Howard Pyle, Sir Gawain, 1903
Then grimly Sir Gawain gripped his weapon,
And against that great force girded himself.
He rapidly set right his rich sword-chains,
Shoved forward his shield, shunning nothing,
And spurred to the assault, berserk and reckless,
Striking with savage strokes at the foe
So that the blood burst out where he battered past them.
Full of woe as he was, he wavered but little,
But wreaked Arthur’s wrath to his rightful glory.
He speared stalwart knights and steeds in the battle
So that men stood stone-dead in their stirrups.
He severed strong steel, slashed through mail,
Unstoppable by any, being out of his mind,
And fallen in frenzy out of fury of heart;
He fought and felled whoever stood before him!
Such fortune in fight never befell a fated man:
Headlong he hurtled at the whole host,
Dealing dire wounds to the doughtiest dwellers on earth.
In exploit like a lion he lanced them through,
Lords and leaders on that land drawn up.
And still he would not stop in his savage grief,
But with bloody blows battered the enemy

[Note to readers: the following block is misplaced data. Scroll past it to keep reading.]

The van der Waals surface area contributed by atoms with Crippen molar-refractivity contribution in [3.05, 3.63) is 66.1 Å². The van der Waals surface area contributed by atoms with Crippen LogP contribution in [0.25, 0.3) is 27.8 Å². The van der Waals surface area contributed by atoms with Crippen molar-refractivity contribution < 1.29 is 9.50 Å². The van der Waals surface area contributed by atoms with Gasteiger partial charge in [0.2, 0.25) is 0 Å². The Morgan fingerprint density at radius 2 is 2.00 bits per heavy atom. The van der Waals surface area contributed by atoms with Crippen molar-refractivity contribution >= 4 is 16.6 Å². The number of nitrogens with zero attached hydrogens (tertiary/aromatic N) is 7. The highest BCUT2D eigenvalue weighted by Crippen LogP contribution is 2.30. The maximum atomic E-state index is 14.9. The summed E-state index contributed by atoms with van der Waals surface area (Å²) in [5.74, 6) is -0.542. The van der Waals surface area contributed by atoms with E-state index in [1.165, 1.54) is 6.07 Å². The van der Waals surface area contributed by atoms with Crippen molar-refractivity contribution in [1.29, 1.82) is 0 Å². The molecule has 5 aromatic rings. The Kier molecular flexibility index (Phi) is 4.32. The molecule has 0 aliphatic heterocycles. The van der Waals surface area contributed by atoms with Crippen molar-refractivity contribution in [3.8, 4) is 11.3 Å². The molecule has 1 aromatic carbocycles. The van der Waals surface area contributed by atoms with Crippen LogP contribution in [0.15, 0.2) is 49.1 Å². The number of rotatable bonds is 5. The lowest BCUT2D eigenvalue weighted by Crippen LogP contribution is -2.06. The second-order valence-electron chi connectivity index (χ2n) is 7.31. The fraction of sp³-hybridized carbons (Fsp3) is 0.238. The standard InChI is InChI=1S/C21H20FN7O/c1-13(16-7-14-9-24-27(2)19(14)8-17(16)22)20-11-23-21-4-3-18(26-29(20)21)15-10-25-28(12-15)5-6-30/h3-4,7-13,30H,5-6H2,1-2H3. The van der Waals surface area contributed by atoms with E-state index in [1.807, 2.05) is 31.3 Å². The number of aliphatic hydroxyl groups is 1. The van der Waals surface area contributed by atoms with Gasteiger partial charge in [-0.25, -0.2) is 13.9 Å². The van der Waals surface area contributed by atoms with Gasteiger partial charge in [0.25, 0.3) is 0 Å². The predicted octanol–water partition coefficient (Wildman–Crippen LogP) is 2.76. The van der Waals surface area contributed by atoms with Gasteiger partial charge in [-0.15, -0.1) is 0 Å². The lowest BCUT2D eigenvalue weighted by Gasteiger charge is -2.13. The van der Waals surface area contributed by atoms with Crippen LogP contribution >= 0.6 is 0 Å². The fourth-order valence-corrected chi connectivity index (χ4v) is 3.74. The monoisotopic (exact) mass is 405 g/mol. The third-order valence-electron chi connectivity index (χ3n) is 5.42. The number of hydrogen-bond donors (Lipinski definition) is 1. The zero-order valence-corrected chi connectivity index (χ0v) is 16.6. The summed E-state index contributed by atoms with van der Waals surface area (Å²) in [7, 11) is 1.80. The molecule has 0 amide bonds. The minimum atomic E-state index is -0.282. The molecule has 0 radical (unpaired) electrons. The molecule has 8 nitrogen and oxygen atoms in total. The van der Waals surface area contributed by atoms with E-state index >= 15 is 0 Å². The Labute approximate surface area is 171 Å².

As if he were hankering for his own death,
His wits astray with woe and willfulness
As he went like a wild beast at the warriors nearest.
Whenever he went all wallowed in blood;
Each dread foe smelled danger from the death of one near
Then he moved toward Sir Mordred among all his
Met him mid-shield and smote him through.
But the shuffler slightly shrank from the sharp sword
And sheared him on the short ribs a hand’s-breadth deep.
The shaft shuddered as it shot into the shining warrior
So that the gore gushed out, gleaming on his legs
And showing on the shinguard which shone with its
1. The poem exists on a single manuscript, Lincoln Cathedral MS 91, which was written by a Yorkshire gentlemen called Robert Thornton, whose seat was at East Newton, a village about twenty miles northeast of York. It is securely dated in the fourth decade of the fifteenth century, and its linguistic features suggest that though the scribe was a Yorkshireman, the copy he worked from was two removes from the original, which was in the language of the North and Northeast Midlands.
2. From Brian Stone (translation and introductions), King Arthur's Death (Morte Arthure; Le Morte Arthur), London, Penguin, 1988.
H.J. Ford, Sir Mordred, 1902